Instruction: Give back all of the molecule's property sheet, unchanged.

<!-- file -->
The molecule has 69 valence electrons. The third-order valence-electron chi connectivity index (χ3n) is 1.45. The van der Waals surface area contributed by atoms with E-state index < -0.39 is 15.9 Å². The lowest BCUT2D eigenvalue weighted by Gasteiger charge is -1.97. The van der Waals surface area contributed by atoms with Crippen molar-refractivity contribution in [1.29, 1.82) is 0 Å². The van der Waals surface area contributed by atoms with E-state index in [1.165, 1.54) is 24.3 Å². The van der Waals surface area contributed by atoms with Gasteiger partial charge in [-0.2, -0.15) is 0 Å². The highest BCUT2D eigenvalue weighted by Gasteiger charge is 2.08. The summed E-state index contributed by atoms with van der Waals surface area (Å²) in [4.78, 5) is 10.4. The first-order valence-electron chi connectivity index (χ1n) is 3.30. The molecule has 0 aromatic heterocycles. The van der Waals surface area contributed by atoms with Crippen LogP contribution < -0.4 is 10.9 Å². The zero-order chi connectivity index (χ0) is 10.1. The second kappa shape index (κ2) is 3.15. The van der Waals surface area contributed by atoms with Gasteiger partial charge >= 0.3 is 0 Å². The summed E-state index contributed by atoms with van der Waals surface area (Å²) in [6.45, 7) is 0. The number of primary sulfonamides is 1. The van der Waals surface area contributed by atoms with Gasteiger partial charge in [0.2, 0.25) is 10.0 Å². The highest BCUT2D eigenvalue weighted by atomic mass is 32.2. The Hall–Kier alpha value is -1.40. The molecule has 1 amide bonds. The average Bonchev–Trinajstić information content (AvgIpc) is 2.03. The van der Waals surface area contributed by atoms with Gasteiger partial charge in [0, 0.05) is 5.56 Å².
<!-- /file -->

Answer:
The molecule has 69 valence electrons. The third-order valence-electron chi connectivity index (χ3n) is 1.45. The van der Waals surface area contributed by atoms with E-state index < -0.39 is 15.9 Å². The lowest BCUT2D eigenvalue weighted by Gasteiger charge is -1.97. The van der Waals surface area contributed by atoms with Crippen molar-refractivity contribution in [1.29, 1.82) is 0 Å². The van der Waals surface area contributed by atoms with E-state index in [1.165, 1.54) is 24.3 Å². The van der Waals surface area contributed by atoms with Gasteiger partial charge in [-0.2, -0.15) is 0 Å². The highest BCUT2D eigenvalue weighted by Gasteiger charge is 2.08. The summed E-state index contributed by atoms with van der Waals surface area (Å²) in [4.78, 5) is 10.4. The first-order valence-electron chi connectivity index (χ1n) is 3.30. The molecule has 0 aromatic heterocycles. The van der Waals surface area contributed by atoms with Crippen LogP contribution < -0.4 is 10.9 Å². The zero-order chi connectivity index (χ0) is 10.1. The second kappa shape index (κ2) is 3.15. The van der Waals surface area contributed by atoms with Gasteiger partial charge >= 0.3 is 0 Å². The summed E-state index contributed by atoms with van der Waals surface area (Å²) in [6.45, 7) is 0. The number of primary sulfonamides is 1. The van der Waals surface area contributed by atoms with Gasteiger partial charge in [0.2, 0.25) is 10.0 Å². The highest BCUT2D eigenvalue weighted by atomic mass is 32.2. The Hall–Kier alpha value is -1.40. The molecule has 1 amide bonds. The average Bonchev–Trinajstić information content (AvgIpc) is 2.03. The van der Waals surface area contributed by atoms with Gasteiger partial charge in [0, 0.05) is 5.56 Å².